Wolf blasts new GOP bill in Pa.’s budget fight
HARRISBURG — Democratic Gov. Tom Wolf on Tuesday blasted the latest budget plan to be advanced by Republican lawmakers in Pennsylvania’s eight-month partisan battle that has left billions of dollars in limbo and schools and universities warning of closures.
Wolf said the no-new-taxes plan unveiled by Republicans on Tuesday afternoon is out of balance and leaves a deficit of about $1.6 billion next year by the Republicans’ own calculations.
He declined to say whether he would veto it.
“I’ve been consistent. I want a budget that is balanced, where the math actually works and it invests in the things that Pennsylvania needs to invest in,” Wolf said after an event in the Capitol. “We are looking at a train wreck in 2016-17, a huge deficit if we don’t do something about this.”
Wolf had sought a multibillion-dollar tax increase in this fiscal year to resolve a long-term deficit that has damaged Pennsylvania’s credit rating and to begin wiping out 2011’s budget-balancing funding cuts to public schools.
With the collapse of a bipartisan agreement in December, Wolf is seeking a $2.7 billion tax increase in the fiscal year that begins July 1.
Republicans have not agreed to any sort of tax increase for the next fiscal year, and they insist there is no more rank-and-file support for a tax increase this late in the fiscal year.
They have pressed Wolf to relent and resolve the current year’s budget without a tax increase as public schools borrow more to stay open and Penn State threatens to shut down agricultural extension offices.
“At some point you have to be realistic as to what’s possible and what’s not possible this year,” said House Majority Leader Dave Reed, R-Indiana.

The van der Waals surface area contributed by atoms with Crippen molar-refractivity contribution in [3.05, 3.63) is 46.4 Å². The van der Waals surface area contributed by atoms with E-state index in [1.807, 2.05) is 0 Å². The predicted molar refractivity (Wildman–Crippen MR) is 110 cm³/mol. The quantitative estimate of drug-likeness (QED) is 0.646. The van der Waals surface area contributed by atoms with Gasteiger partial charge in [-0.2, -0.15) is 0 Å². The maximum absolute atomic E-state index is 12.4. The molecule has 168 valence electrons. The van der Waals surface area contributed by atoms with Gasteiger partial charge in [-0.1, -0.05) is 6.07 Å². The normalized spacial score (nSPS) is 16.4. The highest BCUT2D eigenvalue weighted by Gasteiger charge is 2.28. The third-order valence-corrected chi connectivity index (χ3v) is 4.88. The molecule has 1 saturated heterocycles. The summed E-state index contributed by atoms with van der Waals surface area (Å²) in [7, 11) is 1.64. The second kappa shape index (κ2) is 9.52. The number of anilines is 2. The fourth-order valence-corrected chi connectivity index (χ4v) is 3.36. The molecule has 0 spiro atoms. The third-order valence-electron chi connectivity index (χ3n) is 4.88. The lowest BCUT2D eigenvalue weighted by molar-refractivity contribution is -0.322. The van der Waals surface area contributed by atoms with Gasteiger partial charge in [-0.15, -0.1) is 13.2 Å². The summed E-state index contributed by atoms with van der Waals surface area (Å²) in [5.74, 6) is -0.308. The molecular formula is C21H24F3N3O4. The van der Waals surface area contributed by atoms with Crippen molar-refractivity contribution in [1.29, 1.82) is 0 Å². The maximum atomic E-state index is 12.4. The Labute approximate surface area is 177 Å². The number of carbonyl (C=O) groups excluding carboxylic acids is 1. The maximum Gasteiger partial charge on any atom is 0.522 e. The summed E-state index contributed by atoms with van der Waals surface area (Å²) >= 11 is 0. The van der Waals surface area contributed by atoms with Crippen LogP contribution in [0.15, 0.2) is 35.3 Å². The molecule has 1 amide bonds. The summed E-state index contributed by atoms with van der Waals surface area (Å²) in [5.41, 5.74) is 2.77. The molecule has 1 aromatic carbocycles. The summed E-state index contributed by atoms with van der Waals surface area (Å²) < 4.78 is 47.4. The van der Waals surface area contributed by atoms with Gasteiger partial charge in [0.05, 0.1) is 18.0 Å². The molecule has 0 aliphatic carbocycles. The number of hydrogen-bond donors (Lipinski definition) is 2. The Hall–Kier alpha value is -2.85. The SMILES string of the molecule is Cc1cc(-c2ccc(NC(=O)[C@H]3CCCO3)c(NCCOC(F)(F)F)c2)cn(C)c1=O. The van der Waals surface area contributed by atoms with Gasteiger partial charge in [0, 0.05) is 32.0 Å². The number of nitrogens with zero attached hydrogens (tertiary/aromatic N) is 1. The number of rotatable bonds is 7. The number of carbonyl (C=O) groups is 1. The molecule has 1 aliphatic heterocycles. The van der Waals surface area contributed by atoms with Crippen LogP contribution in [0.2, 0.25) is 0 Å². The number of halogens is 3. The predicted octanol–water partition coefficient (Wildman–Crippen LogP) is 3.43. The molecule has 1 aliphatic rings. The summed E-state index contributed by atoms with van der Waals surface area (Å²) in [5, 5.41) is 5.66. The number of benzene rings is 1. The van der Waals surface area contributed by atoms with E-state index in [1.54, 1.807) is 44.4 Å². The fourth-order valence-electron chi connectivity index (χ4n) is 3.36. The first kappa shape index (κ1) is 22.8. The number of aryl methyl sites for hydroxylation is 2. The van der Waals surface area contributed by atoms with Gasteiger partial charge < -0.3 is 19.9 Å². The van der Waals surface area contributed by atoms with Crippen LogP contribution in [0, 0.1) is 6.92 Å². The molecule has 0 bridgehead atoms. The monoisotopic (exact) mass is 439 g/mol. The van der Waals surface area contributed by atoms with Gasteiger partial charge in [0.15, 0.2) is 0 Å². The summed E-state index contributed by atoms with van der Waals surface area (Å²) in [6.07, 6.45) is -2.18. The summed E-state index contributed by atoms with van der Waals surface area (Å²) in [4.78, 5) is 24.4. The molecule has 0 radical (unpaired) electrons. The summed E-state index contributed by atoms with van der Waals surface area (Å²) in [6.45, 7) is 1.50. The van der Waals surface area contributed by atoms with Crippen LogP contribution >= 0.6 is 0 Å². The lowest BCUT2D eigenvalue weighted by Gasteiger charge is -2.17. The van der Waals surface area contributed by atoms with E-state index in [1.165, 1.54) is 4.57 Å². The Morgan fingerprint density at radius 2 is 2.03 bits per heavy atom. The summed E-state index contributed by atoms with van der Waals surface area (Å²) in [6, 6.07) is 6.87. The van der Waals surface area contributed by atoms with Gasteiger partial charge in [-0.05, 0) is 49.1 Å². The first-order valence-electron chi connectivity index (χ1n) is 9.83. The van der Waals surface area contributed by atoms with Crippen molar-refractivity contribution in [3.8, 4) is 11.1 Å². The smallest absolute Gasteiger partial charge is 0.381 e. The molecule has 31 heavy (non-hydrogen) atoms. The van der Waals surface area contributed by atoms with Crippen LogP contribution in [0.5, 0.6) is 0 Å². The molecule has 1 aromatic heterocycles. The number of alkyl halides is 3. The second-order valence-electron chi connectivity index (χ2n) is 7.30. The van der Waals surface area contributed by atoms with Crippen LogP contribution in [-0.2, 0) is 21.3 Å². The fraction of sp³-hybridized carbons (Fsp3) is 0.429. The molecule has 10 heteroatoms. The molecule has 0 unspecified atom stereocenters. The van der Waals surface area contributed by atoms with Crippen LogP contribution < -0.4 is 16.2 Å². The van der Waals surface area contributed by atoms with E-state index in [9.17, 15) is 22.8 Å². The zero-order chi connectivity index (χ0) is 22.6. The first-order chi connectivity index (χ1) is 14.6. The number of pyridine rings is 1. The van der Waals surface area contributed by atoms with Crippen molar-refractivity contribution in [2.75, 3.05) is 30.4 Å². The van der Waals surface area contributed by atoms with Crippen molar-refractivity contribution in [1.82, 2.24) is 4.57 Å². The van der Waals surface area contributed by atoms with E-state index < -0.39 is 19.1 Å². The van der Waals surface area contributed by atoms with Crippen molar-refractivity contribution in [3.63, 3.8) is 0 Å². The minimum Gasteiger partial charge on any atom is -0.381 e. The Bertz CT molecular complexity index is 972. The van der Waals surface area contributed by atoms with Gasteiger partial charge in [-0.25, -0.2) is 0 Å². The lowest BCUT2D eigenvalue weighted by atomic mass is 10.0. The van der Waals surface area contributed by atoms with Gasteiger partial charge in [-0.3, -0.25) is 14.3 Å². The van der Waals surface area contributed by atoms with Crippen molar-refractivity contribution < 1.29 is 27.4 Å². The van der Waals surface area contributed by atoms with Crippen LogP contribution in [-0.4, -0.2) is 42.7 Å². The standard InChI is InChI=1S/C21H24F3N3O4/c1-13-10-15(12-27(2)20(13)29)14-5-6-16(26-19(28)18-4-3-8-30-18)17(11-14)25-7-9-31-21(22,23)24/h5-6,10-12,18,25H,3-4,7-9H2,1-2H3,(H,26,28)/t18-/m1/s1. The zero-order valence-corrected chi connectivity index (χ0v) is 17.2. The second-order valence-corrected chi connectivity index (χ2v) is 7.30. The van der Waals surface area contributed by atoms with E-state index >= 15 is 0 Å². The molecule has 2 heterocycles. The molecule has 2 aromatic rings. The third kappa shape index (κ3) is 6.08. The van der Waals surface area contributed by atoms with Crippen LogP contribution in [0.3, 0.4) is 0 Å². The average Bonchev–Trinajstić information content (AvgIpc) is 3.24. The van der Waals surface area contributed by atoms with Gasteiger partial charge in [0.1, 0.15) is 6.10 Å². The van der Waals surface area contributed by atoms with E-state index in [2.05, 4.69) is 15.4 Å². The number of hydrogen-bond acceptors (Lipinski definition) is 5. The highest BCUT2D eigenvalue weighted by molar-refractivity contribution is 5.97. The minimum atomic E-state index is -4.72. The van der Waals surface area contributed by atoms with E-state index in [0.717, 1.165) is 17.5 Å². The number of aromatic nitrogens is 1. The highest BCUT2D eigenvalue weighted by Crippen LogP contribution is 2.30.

The Senate Appropriations Committee passed a $6 billion spending bill in a party line vote Tuesday to complete a $30 billion budget package. Final floor votes were scheduled Wednesday in the House and Senate to send the bill to Wolf’s desk. It would increase spending from the state’s main bank account by about $870 million, or 3 percent.
However, about $600 million in aid to universities that requires a two-thirds vote of approval remains hung up in the House, where Democrats back Wolf’s opposition to GOP spending plans.
The Republican plan delivers half of the public school aid increase, $200 million, or 3.5 percent, that Wolf had initially sought last year, and the 5 percent increase for state subsidized universities that Wolf had supported.
“Obviously this has been a difficult year, and I think it’s time to get the schools funded, and not only funding them, we’re adding $200 million to the schools, which I think is a pretty significant investment into public education,” said Senate Majority Leader Jake Corman, R-Centre.
Senate Republican officials said it balances primarily by tapping $200 million in reserves, absorbing tens of millions of dollars from the state’s higher education grant agency and projecting more than $150 million in savings in Medicaid programs, partly thanks to higher federal reimbursements under the Medicaid expansion.
A bipartisan deal collapsed just before Christmas after House GOP leaders pulled support. That $30.8 billion spending plan would have required a $1 billion-plus tax increase. Republicans subsequently sent a $30.3 billion plan to Wolf, and he vetoed billions of dollars in subsidies for schools, prisons and hospitals.
On Tuesday, House Minority Leader Frank Dermody, D-Allegheny, insisted a tax increase is necessary to balance this year’s budget, and he criticized the GOP’s plan as built on $280 million in cuts.
“It doesn’t begin to solve the problem,” Dermody said. “This is not a budget that makes any sense whatsoever.”
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